New Zealand cricket has been on a steady rise over the past half-a-decade. They played back-to-back World Cup finals in 2015 and 2019, and winning the inaugural WTC would certainly be their crowning glory.
To start with, a three-match World Test Championship (WTC) final is not a very smart idea. Finals are one-off affairs, which add to the intrigue. Both India captain Virat Kohli and head coach Ravi Shastri are of the view that a three-match WTC final would be a fairer assessment of the two finalists. But there’s a two-year cycle that does the assessment, as top two teams reach the final. Finals are played for silverware and the team that plays better on the given day or over five days lays its hands on the trophy.
Even in tournaments that are played in league formats, finals are a one-off. The Champions League is played in league format during the group stage followed by home and away games in the knockout rounds. But the final is a one-off and it’s not played home and away. So New Zealand captain Kane Williamson was absolutely right, when he spoke about the unpredictability that a final offers.
After winning the WTC final beating India at Southampton, Williamson was asked about his take on a three-match final at the post-match press conference. “Yeah, I mean, I suppose the exciting part to finals is that anything can happen. We know how fickle cricket is and we have seen it in other competitions, in other World Cups and in all other bits and pieces,” the New Zealand captain said.
“I suppose there’s argument for both sides, and I guess the challenge would be scheduling,” he added.
Good that the International Cricket Council (ICC) is not going to have a three-match final in future editions of the WTC. A cramped Future Tours Programme (FTP) hardly allows that.
Coming back to New Zealand and Williamson, probably for the first time we saw that players didn’t run on to the field after winning a major tournament. In fact, the dressing-room was the place for the BLACKCAPS’ joie de vivre. Their win was classy and the celebration classier. Williamson has built the team in his own image where victory and defeat are viewed with equanimity. Two years ago, after the World Cup (50-over format) final heartbreak – they lost the match against England on boundary back-count and didn’t aim a dig at the ICC for not having a replay – New Zealand accepted the result gracefully. As he walked into the post-match presser, Williamson received a standing ovation. The WTC final win was the healing of a two-year-old hurt. Williamson and his men were grace personified. Williamson’s show of emotion was resting his head on Kohli’s shoulders. Class.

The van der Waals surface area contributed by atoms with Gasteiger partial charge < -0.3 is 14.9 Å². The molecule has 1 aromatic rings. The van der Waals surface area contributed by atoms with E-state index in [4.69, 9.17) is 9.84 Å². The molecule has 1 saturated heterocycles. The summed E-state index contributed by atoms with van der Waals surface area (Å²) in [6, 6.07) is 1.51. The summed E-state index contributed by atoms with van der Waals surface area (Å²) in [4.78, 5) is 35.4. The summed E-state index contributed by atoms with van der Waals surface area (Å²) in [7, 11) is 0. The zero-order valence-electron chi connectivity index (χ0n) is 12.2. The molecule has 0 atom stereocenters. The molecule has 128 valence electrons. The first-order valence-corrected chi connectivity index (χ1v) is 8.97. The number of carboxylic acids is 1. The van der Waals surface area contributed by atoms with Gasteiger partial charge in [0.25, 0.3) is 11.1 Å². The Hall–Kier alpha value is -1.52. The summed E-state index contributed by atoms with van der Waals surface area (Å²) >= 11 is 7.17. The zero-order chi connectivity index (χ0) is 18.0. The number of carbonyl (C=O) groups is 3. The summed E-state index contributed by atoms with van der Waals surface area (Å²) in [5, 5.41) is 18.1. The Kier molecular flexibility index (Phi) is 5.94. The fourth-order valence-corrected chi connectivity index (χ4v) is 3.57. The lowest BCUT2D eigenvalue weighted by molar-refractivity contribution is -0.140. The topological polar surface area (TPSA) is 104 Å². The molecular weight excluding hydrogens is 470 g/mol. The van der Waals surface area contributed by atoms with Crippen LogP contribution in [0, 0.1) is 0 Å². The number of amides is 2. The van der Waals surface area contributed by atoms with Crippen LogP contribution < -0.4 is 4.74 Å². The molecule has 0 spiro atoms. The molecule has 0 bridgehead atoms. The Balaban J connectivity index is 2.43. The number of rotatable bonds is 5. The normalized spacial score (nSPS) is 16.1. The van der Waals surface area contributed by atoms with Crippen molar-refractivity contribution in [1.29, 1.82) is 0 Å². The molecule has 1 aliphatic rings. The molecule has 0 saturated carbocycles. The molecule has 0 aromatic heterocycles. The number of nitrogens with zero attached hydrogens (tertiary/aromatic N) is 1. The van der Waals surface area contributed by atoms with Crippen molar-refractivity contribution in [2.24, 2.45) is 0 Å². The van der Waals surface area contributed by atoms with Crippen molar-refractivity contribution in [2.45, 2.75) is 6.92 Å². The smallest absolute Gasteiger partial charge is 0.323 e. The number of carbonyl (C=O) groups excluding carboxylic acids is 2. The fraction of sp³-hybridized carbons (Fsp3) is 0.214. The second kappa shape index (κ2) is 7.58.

As former New Zealand medium pacer Simon Doull said on TV commentary: “Nice guys do finish first sometimes”. And when they do, to borrow from Neville Cardus, they honour their sport. “In terms of our team and our behaviours, we try and commit to what’s important to us. I suppose people can comment on that or tag us how they would like, but it’s not about being anything other than authentic to us as a group and the sort of cricket that we want to play and the behaviours that are important to us day in, day out,” Williamson said. One of the modern-day greats and a gentleman, the New Zealand captain oozes honesty.
New Zealand cricket has been on a steady rise over the past half-a-decade. They played back-to-back World Cup finals in 2015 and 2019, and winning the inaugural WTC would certainly be their crowning glory. Along the way, they have unearthed a gem, Kyle Jamieson. Since making his debut in February last year, the allrounder has taken 46 wickets in eight Tests at an average of 14.17. He has scored 256 runs also at a 42-plus average. A tally of nine wickets in seven matches in this year’s Indian Premier League, before the tournament was postponed, showcased in utility in unfavourable bowling conditions as well. But the biggest gain for New Zealand from this upward surge is that cricket has once again captured the imagination of a country of 5 million. As the players returned home, pictures showed fans, even immigration officials and security personnel, were waiting to take selfies with them. “What a team! Congratulations @blackcapsnz You’ve made us all proud…again! #worldchampions,” New Zealand Prime Minister Jacinda Ardern wrote in an Instagram post. As BLACKCAPS coach Gary Stead said: “Cricket is back on the front pages again.”
Hopefully, the team has done enough for the New Zealand Cricket to prioritise Test cricket. New Zealand usually play two-Test series and if reports are accurate, their cricket board doesn’t prefer a longer series. Test series in New Zealand is commercially viable only when India are touring. But this triumph should embolden the cricket authorities to hard-sell the game’s finest format. Yes, New Zealand’s time zone is an impediment in terms of having high global viewership, but the administrators can now be on the front foot while dealing with the broadcasters.
For the Big Three also – India, England and Australia – this is an opportunity if they really care for Test cricket. New Zealand are a fan favourite and more Test matches with them will be revenue-positive. In turn, it will make the game’s longest format healthier.